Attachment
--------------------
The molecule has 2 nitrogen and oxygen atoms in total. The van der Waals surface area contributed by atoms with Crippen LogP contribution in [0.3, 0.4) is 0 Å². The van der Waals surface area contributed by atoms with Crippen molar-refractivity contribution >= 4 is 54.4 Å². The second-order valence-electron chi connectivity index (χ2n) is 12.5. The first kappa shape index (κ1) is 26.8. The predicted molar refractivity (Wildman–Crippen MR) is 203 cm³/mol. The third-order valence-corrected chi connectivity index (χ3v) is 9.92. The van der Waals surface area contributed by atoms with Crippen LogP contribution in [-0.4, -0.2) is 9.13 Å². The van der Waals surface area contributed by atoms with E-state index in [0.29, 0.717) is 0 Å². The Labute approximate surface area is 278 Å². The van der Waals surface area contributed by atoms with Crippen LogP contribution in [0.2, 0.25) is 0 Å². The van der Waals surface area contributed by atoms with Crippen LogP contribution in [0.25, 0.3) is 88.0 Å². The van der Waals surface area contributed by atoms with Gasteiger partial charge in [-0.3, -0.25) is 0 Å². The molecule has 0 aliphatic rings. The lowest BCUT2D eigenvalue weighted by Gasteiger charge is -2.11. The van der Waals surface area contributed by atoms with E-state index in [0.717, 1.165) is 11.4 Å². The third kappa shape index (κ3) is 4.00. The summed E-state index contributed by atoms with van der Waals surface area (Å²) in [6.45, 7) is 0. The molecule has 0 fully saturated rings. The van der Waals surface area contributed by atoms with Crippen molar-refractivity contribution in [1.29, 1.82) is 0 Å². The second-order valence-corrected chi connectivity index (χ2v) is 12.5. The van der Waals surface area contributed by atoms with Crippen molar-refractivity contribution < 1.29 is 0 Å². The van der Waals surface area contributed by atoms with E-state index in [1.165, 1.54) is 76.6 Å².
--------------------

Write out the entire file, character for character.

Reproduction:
The molecule has 2 nitrogen and oxygen atoms in total. The van der Waals surface area contributed by atoms with Crippen LogP contribution in [0.3, 0.4) is 0 Å². The van der Waals surface area contributed by atoms with Crippen molar-refractivity contribution >= 4 is 54.4 Å². The second-order valence-electron chi connectivity index (χ2n) is 12.5. The first kappa shape index (κ1) is 26.8. The predicted molar refractivity (Wildman–Crippen MR) is 203 cm³/mol. The third-order valence-corrected chi connectivity index (χ3v) is 9.92. The van der Waals surface area contributed by atoms with Crippen LogP contribution in [-0.4, -0.2) is 9.13 Å². The van der Waals surface area contributed by atoms with E-state index in [0.29, 0.717) is 0 Å². The Labute approximate surface area is 278 Å². The van der Waals surface area contributed by atoms with Crippen LogP contribution in [0.2, 0.25) is 0 Å². The van der Waals surface area contributed by atoms with Crippen LogP contribution in [0.25, 0.3) is 88.0 Å². The van der Waals surface area contributed by atoms with Gasteiger partial charge in [-0.3, -0.25) is 0 Å². The molecule has 0 aliphatic rings. The lowest BCUT2D eigenvalue weighted by Gasteiger charge is -2.11. The van der Waals surface area contributed by atoms with E-state index in [0.717, 1.165) is 11.4 Å². The third kappa shape index (κ3) is 4.00. The summed E-state index contributed by atoms with van der Waals surface area (Å²) in [6.45, 7) is 0. The molecule has 0 fully saturated rings. The van der Waals surface area contributed by atoms with Crippen molar-refractivity contribution in [1.29, 1.82) is 0 Å². The second-order valence-corrected chi connectivity index (χ2v) is 12.5. The van der Waals surface area contributed by atoms with Crippen molar-refractivity contribution < 1.29 is 0 Å². The van der Waals surface area contributed by atoms with E-state index in [1.165, 1.54) is 76.6 Å².